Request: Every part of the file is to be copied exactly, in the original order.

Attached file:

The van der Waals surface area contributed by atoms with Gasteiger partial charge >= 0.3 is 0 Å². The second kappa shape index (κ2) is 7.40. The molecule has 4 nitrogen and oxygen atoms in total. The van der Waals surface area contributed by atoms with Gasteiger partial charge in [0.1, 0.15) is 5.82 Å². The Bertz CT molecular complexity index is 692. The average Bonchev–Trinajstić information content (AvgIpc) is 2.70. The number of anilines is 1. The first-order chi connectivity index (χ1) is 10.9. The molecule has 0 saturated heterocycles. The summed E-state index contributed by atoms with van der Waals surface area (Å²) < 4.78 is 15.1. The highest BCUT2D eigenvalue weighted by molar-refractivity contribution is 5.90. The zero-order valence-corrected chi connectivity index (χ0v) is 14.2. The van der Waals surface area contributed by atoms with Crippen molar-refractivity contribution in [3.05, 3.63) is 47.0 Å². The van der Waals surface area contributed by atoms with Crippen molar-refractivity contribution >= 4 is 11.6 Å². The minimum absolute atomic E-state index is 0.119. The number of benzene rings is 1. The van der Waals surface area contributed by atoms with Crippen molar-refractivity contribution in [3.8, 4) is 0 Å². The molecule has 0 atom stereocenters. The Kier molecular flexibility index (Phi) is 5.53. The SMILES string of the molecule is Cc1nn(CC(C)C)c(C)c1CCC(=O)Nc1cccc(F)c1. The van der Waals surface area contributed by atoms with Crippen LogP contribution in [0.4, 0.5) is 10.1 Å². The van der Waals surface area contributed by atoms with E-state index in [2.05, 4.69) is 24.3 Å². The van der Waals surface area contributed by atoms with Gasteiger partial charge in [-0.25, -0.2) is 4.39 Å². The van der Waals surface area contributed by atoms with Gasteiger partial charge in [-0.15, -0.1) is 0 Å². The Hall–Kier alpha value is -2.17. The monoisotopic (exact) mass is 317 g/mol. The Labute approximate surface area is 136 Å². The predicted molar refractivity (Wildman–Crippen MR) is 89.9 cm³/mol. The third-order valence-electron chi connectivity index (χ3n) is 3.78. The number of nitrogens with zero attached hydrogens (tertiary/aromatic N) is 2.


The van der Waals surface area contributed by atoms with Gasteiger partial charge >= 0.3 is 0 Å². The second kappa shape index (κ2) is 7.40. The molecule has 4 nitrogen and oxygen atoms in total. The van der Waals surface area contributed by atoms with Gasteiger partial charge in [0.1, 0.15) is 5.82 Å². The Bertz CT molecular complexity index is 692. The average Bonchev–Trinajstić information content (AvgIpc) is 2.70. The number of anilines is 1. The first-order chi connectivity index (χ1) is 10.9. The molecule has 0 saturated heterocycles. The summed E-state index contributed by atoms with van der Waals surface area (Å²) < 4.78 is 15.1. The highest BCUT2D eigenvalue weighted by molar-refractivity contribution is 5.90. The zero-order valence-corrected chi connectivity index (χ0v) is 14.2. The van der Waals surface area contributed by atoms with Crippen molar-refractivity contribution in [3.05, 3.63) is 47.0 Å². The van der Waals surface area contributed by atoms with Crippen molar-refractivity contribution >= 4 is 11.6 Å². The minimum absolute atomic E-state index is 0.119. The number of benzene rings is 1. The van der Waals surface area contributed by atoms with Crippen molar-refractivity contribution in [3.8, 4) is 0 Å². The molecule has 0 atom stereocenters. The Kier molecular flexibility index (Phi) is 5.53. The SMILES string of the molecule is Cc1nn(CC(C)C)c(C)c1CCC(=O)Nc1cccc(F)c1. The van der Waals surface area contributed by atoms with Crippen LogP contribution in [0.4, 0.5) is 10.1 Å². The van der Waals surface area contributed by atoms with E-state index in [2.05, 4.69) is 24.3 Å². The van der Waals surface area contributed by atoms with Gasteiger partial charge in [-0.25, -0.2) is 4.39 Å². The van der Waals surface area contributed by atoms with Gasteiger partial charge in [-0.15, -0.1) is 0 Å². The Hall–Kier alpha value is -2.17. The monoisotopic (exact) mass is 317 g/mol. The Labute approximate surface area is 136 Å². The predicted molar refractivity (Wildman–Crippen MR) is 89.9 cm³/mol. The third-order valence-electron chi connectivity index (χ3n) is 3.78. The number of nitrogens with zero attached hydrogens (tertiary/aromatic N) is 2.